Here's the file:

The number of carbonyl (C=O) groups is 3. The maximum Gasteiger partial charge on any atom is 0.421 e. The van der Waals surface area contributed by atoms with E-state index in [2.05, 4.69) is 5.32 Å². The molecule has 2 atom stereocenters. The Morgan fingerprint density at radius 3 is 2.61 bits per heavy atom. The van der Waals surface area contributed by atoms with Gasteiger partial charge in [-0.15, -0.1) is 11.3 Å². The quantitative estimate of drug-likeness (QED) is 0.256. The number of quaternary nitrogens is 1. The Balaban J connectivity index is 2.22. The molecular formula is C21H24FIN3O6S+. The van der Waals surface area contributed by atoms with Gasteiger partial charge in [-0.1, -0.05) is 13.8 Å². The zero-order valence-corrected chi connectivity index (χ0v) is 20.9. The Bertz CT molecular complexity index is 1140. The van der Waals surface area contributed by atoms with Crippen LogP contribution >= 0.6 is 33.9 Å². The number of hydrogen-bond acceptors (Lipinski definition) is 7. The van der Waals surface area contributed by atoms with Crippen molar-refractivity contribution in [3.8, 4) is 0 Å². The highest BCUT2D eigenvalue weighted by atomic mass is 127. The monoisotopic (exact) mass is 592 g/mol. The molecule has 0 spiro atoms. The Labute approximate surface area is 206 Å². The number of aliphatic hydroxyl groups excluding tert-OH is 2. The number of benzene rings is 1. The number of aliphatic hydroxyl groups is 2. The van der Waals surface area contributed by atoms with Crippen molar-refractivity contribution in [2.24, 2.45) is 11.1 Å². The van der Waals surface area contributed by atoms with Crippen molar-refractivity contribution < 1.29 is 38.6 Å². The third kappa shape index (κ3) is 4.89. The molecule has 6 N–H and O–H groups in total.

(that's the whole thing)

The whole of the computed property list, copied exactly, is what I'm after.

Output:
The number of carbonyl (C=O) groups is 3. The maximum Gasteiger partial charge on any atom is 0.421 e. The van der Waals surface area contributed by atoms with E-state index in [2.05, 4.69) is 5.32 Å². The molecule has 2 atom stereocenters. The Morgan fingerprint density at radius 3 is 2.61 bits per heavy atom. The van der Waals surface area contributed by atoms with Gasteiger partial charge in [-0.15, -0.1) is 11.3 Å². The quantitative estimate of drug-likeness (QED) is 0.256. The number of quaternary nitrogens is 1. The Balaban J connectivity index is 2.22. The molecular formula is C21H24FIN3O6S+. The van der Waals surface area contributed by atoms with Gasteiger partial charge in [-0.1, -0.05) is 13.8 Å². The zero-order valence-corrected chi connectivity index (χ0v) is 20.9. The Bertz CT molecular complexity index is 1140. The van der Waals surface area contributed by atoms with Crippen LogP contribution >= 0.6 is 33.9 Å². The number of hydrogen-bond acceptors (Lipinski definition) is 7. The van der Waals surface area contributed by atoms with Crippen molar-refractivity contribution in [3.8, 4) is 0 Å². The highest BCUT2D eigenvalue weighted by atomic mass is 127. The monoisotopic (exact) mass is 592 g/mol. The molecule has 0 spiro atoms. The Labute approximate surface area is 206 Å². The number of aliphatic hydroxyl groups excluding tert-OH is 2. The number of benzene rings is 1. The number of aliphatic hydroxyl groups is 2. The van der Waals surface area contributed by atoms with Crippen molar-refractivity contribution in [2.24, 2.45) is 11.1 Å². The van der Waals surface area contributed by atoms with Crippen molar-refractivity contribution < 1.29 is 38.6 Å². The third kappa shape index (κ3) is 4.89. The molecule has 6 N–H and O–H groups in total.